Why Don’t You Write a JSF Composite Component?

Posted on Posted in JSF, simpliying JSF

Composite components: a JSF 2.0 highlight

They say it’s hard to write a JSF component.

That’s rubbish. JSF has been designed with user defined components in mind. Beyondjava.net has a couple of articles on the topic, and my AngularFaces Github repository has a couple of working components you can use as a base. You’ll see creating JSF components isn’t rocket science at all.

But it true, it isn’t done in a minute, either. Thus JSF 2.0 introduced a great feature to create user-defined components. Simple components are created in no time. As for not-so-simple components – well, they are not created in time. I’ll return to that later. First I want to tell you the success story. It’s an inspiring story to tell.

Why don’t you just write a composite component?

Maybe you don’t already know that you want to write a composite component. What about a little experiment? Have a look at your JSF pages (or whichever GUI you use, for that matter). Print them in small letter, pin the print-out upside-down at the wall and look at it from some distance. Now you can see the structure of the code without being distracted from the content.

It’s kind of geometrical, isn’t it? That’s the common patterns of your code shining through. You’ll find groups of similar components repeated over and over again. If you don’t, you’ve probably forgotten to format the code nicely. Or you’ve already read this article :).

What do you do when you find yourself repeating over and over? Yeah, refactoring. In JSF terms this usually means writing a component.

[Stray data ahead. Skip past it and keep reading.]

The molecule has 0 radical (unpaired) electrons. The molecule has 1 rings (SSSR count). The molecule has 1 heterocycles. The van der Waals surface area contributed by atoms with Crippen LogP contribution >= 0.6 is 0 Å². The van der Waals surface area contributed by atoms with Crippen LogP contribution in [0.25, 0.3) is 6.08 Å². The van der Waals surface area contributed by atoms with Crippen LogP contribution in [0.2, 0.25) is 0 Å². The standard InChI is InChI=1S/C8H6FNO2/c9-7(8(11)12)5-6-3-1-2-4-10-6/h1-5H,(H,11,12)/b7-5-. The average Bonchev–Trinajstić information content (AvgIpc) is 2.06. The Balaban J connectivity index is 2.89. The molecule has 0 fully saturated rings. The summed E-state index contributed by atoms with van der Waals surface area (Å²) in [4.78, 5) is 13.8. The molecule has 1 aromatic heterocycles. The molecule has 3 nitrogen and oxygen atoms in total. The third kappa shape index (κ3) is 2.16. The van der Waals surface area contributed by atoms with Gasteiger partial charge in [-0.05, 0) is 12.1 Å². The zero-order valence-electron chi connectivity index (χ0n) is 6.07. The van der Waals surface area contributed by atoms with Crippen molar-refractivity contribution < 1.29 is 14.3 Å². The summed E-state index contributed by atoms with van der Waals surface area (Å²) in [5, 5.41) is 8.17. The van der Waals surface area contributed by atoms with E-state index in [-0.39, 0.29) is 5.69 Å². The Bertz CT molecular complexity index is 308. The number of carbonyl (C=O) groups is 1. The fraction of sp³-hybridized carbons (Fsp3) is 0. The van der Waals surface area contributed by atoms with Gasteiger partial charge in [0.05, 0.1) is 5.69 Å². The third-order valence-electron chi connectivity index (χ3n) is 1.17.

So why don’t you just write a JSF 2.0 composite component? They say it’s the easiest way to write a JSF component.

Getting started with JSF 2.0 composite components

Basically creating a JSF 2.0 component is just extracting a group of JSF components into a file, giving it a name and calling the group by the name. It’s pretty much the same your Java IDE’s “extract method” refactoring does.

Plus the XML overhead. First, you have to put the extracted code into an XML file that has to obey a couple of rules. It’s a little boilerplate code you’ll quickly get used to. Regular readers of BeyondJava.net know I prefer to avoid boilerplate code, but it’s not a showstopper, either.

A very useful example might by an equivalent of the AngularFaces <a:body> component. As it happens, I chose to implement it in native Java in AngularFaces, but in this particular case I might have implemented a composite components just as well. I’ll take it to another level by adding the <h:form> tag:

<!DOCTYPE html PUBLIC "-//W3C//DTD XHTML 1.0 Transitional//EN"
  "http://www.w3.org/TR/xhtml1/DTD/xhtml1-transitional.dtd">
<html xmlns="http://www.w3.org/1999/xhtml" 
      xmlns:cc="http://java.sun.com/jsf/composite"
      xmlns:h="http://java.sun.com/jsf/html" 
      xmlns:f="http://java.sun.com/jsf/core" 
      xmlns:h="http://java.sun.com/jsf/html"
      xmlns:ui="http://java.sun.com/jsf/facelets" 
      xmlns:ng="http://xmlns.jcp.org/jsf/passthrough"
      xmlns:a="http://beyondjava.net/angularFaces" 
      xmlns:prime="http://primefaces.org/ui">

<h:head></h:head>
<h:body>
  <composite:interface>
    <composite:attribute name="ngapp" required="true" />
    <composite:attribute name="ngcontroller" />
  </composite:interface>

  <composite:implementation>
    <h:body ng:ng-app="#{cc.attrs.ngapp}" 
            ng:ng-controller="#{cc.attrs.ngcontroller}" 
            onload="restoreValues()">
      <script src='../resources/AngularFaces/angular.js'>
      </script>
      <script src='../resources/AngularFaces/glue.js'>
      </script>
      <script src='#{cc.attrs.ngcontroller}.js'>
      </script>
      <h:form>
        <prime:focus minSeverity="error" />
        <h:messages></h:messages>
        <cc:insertChildren />
        <script>storeValues();</script>
      </h:form>
    </h:body>
  </composite:implementation>
</h:body>
</html>